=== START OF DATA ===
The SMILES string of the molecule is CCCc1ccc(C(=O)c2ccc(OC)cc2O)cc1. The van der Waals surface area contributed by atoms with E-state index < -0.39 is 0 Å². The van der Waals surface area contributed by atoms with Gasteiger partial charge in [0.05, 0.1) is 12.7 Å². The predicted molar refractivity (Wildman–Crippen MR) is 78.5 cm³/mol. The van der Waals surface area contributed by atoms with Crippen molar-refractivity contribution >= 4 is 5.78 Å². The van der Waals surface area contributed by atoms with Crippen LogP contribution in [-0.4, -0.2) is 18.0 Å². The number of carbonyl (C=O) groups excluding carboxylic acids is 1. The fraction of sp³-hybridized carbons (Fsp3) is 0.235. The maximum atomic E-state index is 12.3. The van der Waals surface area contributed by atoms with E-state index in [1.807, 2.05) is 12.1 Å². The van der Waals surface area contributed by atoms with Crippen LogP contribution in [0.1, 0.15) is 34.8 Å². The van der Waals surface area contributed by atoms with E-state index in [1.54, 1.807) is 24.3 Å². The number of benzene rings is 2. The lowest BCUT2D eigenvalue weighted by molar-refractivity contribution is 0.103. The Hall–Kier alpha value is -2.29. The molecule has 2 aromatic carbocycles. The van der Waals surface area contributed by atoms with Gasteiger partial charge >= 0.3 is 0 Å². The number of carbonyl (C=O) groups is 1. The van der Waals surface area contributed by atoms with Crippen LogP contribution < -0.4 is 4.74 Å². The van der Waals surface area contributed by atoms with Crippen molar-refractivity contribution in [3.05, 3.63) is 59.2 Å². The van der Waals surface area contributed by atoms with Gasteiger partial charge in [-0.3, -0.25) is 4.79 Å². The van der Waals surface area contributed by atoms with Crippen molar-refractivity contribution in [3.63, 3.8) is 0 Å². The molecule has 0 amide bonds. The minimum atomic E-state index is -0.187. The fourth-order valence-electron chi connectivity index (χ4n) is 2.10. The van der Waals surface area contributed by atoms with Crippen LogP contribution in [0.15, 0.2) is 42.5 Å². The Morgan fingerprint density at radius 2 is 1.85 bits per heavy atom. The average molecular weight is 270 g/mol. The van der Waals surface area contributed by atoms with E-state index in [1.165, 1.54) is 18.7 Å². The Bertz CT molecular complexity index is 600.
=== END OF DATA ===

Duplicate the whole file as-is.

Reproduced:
The SMILES string of the molecule is CCCc1ccc(C(=O)c2ccc(OC)cc2O)cc1. The van der Waals surface area contributed by atoms with E-state index < -0.39 is 0 Å². The van der Waals surface area contributed by atoms with Gasteiger partial charge in [0.05, 0.1) is 12.7 Å². The predicted molar refractivity (Wildman–Crippen MR) is 78.5 cm³/mol. The van der Waals surface area contributed by atoms with Crippen molar-refractivity contribution >= 4 is 5.78 Å². The van der Waals surface area contributed by atoms with Crippen LogP contribution in [-0.4, -0.2) is 18.0 Å². The number of carbonyl (C=O) groups excluding carboxylic acids is 1. The fraction of sp³-hybridized carbons (Fsp3) is 0.235. The maximum atomic E-state index is 12.3. The van der Waals surface area contributed by atoms with E-state index in [1.807, 2.05) is 12.1 Å². The van der Waals surface area contributed by atoms with Crippen LogP contribution in [0.1, 0.15) is 34.8 Å². The van der Waals surface area contributed by atoms with E-state index in [1.54, 1.807) is 24.3 Å². The number of benzene rings is 2. The lowest BCUT2D eigenvalue weighted by molar-refractivity contribution is 0.103. The Hall–Kier alpha value is -2.29. The molecule has 2 aromatic carbocycles. The van der Waals surface area contributed by atoms with Gasteiger partial charge >= 0.3 is 0 Å². The number of carbonyl (C=O) groups is 1. The van der Waals surface area contributed by atoms with Crippen LogP contribution < -0.4 is 4.74 Å². The van der Waals surface area contributed by atoms with Crippen molar-refractivity contribution in [3.05, 3.63) is 59.2 Å². The van der Waals surface area contributed by atoms with Gasteiger partial charge in [-0.3, -0.25) is 4.79 Å². The van der Waals surface area contributed by atoms with Crippen molar-refractivity contribution in [3.63, 3.8) is 0 Å². The molecule has 0 amide bonds. The minimum atomic E-state index is -0.187. The fourth-order valence-electron chi connectivity index (χ4n) is 2.10. The van der Waals surface area contributed by atoms with Crippen LogP contribution in [0.15, 0.2) is 42.5 Å². The Morgan fingerprint density at radius 2 is 1.85 bits per heavy atom. The average molecular weight is 270 g/mol. The van der Waals surface area contributed by atoms with E-state index in [1.165, 1.54) is 18.7 Å². The Bertz CT molecular complexity index is 600.